Db2 Trigger

Summary: in this tutorial, you will learn about Db2 triggers, some types of triggers in Db2, and the differences between triggers, stored procedures, and check constraint.

What is a trigger

A trigger is a piece of code that is automatically executed, or fired in response to a data modification event on a table. The data modification event include insert, update, delete driven by an INSERT, DELETE, UPDATE, and MERGE statement.

Db2 stores the triggers in the database catalog, where each trigger is attached to a single table. You cannot call a trigger directly, only Db2 can call the trigger when an event occurs on the table.

DB2 trigger types

DB2 supports the following type of triggers:

  • INSERT trigger is activated when an INSERT or MERGE statement inserts data into the table.
  • UPDATE trigger is activated when an UPDATE or MERGE statement modifies the data of a table.
  • DELETE trigger is activated whenever a DELETE statement executes against the table.

For each type of trigger, Db2 further classifies as:

BEFORE triggers are fired before an UPDATE or INSERT operation, and you can change the values that are being updated or inserted before they are written to the database. Generally, you use these triggers for data cleansing and modification.

AFTER triggers are fired after an  INSERT,  UPDATE, or  DELETE operation. Typically, you use these types of triggers to maintain relationships between data or to keep audit trail information.

INSTEAD OF triggers define how to perform an  INSERT,  UPDATE, or  DELETE operation on a view to enable non-updateable views to become updatable views.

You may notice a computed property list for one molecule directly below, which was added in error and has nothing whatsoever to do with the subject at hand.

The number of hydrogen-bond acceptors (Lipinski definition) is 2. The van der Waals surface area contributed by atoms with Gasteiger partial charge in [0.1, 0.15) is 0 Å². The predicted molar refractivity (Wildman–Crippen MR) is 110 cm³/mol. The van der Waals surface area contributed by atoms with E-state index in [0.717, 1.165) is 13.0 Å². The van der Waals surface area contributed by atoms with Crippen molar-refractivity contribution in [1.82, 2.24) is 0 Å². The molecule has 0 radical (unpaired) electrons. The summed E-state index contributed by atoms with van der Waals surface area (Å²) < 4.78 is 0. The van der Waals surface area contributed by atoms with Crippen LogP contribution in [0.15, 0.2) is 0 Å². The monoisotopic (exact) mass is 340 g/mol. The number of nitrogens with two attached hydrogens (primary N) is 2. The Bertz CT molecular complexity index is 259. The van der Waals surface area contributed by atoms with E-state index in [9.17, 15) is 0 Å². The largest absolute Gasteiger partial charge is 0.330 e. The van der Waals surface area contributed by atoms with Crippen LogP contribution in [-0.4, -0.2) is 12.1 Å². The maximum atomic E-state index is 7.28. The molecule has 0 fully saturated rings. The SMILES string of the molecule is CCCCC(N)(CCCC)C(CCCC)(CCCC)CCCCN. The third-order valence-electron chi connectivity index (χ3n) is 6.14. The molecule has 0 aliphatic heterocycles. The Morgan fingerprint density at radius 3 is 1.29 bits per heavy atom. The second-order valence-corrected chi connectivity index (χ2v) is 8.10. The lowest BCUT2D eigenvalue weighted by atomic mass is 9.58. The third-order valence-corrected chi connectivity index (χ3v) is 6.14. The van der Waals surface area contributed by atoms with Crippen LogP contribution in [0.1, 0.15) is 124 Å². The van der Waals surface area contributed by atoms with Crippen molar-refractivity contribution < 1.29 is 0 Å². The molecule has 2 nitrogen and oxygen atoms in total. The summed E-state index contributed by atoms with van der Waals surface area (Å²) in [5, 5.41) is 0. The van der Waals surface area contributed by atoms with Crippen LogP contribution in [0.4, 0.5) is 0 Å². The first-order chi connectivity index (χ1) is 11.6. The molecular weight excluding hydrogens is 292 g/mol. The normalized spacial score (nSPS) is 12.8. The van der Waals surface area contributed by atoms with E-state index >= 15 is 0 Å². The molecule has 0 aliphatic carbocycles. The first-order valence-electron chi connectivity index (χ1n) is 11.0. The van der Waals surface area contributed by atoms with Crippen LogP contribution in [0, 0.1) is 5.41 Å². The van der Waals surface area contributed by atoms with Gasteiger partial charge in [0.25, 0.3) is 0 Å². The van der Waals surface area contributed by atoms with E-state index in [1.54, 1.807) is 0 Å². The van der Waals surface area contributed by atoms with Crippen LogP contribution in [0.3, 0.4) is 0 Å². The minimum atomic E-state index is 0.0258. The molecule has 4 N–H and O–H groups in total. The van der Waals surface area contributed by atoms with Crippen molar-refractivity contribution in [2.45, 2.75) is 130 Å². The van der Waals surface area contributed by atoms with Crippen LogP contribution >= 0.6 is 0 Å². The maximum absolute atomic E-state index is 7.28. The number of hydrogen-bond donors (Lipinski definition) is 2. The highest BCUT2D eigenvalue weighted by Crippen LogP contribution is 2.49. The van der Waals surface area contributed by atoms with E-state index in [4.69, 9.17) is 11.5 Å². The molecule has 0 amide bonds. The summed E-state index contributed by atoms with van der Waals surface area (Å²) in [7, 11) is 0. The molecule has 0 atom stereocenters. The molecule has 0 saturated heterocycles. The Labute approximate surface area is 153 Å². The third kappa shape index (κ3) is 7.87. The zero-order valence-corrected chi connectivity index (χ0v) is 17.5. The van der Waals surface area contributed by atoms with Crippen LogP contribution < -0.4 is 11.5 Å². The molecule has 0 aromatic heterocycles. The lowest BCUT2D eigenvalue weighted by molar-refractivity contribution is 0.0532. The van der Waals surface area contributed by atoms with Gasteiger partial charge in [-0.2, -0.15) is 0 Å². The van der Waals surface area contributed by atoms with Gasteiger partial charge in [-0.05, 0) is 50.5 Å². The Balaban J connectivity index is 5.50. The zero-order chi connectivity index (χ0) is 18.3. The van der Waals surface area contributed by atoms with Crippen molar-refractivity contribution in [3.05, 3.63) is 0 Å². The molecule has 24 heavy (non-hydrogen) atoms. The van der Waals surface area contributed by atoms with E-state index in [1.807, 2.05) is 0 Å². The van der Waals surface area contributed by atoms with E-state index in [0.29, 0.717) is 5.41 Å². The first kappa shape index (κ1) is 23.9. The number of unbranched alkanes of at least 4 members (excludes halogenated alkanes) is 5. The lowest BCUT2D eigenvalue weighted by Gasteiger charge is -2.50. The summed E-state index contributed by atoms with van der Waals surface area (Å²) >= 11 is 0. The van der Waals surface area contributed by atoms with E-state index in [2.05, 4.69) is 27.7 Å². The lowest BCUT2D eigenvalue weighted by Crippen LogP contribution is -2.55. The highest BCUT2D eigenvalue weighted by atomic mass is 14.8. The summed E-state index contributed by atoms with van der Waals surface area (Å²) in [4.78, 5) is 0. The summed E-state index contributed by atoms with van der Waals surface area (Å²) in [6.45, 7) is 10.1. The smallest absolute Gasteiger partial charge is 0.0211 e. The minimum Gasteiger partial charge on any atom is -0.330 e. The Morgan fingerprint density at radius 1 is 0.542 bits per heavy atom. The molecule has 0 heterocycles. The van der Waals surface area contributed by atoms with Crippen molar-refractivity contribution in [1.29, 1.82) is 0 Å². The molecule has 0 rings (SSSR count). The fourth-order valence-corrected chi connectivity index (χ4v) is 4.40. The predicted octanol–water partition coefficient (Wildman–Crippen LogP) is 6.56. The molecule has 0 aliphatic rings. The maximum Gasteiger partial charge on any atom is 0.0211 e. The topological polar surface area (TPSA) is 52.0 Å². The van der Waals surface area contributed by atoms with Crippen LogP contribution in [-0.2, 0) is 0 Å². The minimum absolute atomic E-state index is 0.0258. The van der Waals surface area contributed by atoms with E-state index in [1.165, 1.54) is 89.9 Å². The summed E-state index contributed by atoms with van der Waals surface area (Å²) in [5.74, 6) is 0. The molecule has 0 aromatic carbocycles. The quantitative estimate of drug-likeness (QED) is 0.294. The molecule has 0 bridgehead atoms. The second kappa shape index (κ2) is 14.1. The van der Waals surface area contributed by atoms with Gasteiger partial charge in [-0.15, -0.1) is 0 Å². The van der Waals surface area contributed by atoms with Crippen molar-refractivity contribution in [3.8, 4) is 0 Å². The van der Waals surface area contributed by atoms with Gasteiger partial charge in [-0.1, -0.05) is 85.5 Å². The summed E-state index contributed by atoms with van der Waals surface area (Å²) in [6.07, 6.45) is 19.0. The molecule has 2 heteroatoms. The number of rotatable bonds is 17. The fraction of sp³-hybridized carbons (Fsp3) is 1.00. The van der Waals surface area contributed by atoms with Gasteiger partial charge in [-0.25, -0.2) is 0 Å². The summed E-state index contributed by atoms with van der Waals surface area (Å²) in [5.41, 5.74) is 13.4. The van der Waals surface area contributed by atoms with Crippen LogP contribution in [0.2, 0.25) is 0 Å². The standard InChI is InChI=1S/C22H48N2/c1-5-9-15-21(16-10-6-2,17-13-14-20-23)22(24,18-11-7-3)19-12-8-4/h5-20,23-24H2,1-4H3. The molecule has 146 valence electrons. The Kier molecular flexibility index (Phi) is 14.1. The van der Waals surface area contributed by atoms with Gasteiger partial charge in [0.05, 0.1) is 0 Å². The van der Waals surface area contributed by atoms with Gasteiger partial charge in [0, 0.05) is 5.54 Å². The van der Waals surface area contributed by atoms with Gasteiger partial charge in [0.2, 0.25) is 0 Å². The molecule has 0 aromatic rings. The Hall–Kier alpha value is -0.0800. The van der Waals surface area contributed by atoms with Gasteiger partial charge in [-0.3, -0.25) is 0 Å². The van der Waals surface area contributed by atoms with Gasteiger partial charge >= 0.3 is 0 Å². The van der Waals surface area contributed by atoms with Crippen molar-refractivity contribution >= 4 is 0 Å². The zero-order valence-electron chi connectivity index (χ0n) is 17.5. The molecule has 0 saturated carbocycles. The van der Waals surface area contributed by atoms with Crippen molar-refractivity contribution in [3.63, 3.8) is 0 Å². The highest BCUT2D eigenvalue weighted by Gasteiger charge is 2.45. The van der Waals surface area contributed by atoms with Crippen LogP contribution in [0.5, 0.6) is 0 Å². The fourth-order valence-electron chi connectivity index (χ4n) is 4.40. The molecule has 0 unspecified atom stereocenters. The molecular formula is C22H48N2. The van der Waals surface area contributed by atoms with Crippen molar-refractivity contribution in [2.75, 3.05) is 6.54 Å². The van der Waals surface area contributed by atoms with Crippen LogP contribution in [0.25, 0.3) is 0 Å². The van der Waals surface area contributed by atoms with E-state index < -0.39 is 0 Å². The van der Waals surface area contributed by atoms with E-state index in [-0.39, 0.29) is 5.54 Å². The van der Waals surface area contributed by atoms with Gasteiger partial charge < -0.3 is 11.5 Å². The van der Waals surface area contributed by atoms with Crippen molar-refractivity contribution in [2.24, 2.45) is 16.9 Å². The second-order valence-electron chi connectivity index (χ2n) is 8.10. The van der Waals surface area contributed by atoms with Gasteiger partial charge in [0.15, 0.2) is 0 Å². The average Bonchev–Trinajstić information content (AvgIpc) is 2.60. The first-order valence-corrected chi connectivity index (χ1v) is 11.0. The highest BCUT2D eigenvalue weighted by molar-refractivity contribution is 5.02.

Triggers vs. stored procedures

Triggers are like stored procedures in that they contain procedure code, or logic.

The following table illustrates the main difference between stored procedures and triggers:

CharacteristicsTriggersStored Procedure
Attached to a single tableYesNo
Return a resultNoYes

Triggers vs. check constraints

Triggers are similar to check constraints because triggers can be used to control the integrity of data in a table. Check constraints specify what data can be stored in a table, but triggers can do that, plus make changes to data.

Triggers can access data from other tables while check constraints can only access data in the table to which they belong.

Additionally, triggers have more information on the data changes because they can see both old and new values of the changed columns and take actions based on that information.

When to use triggers

You should use triggers whenever you cannot use check constraints to implement complex business rules.

Managing triggers

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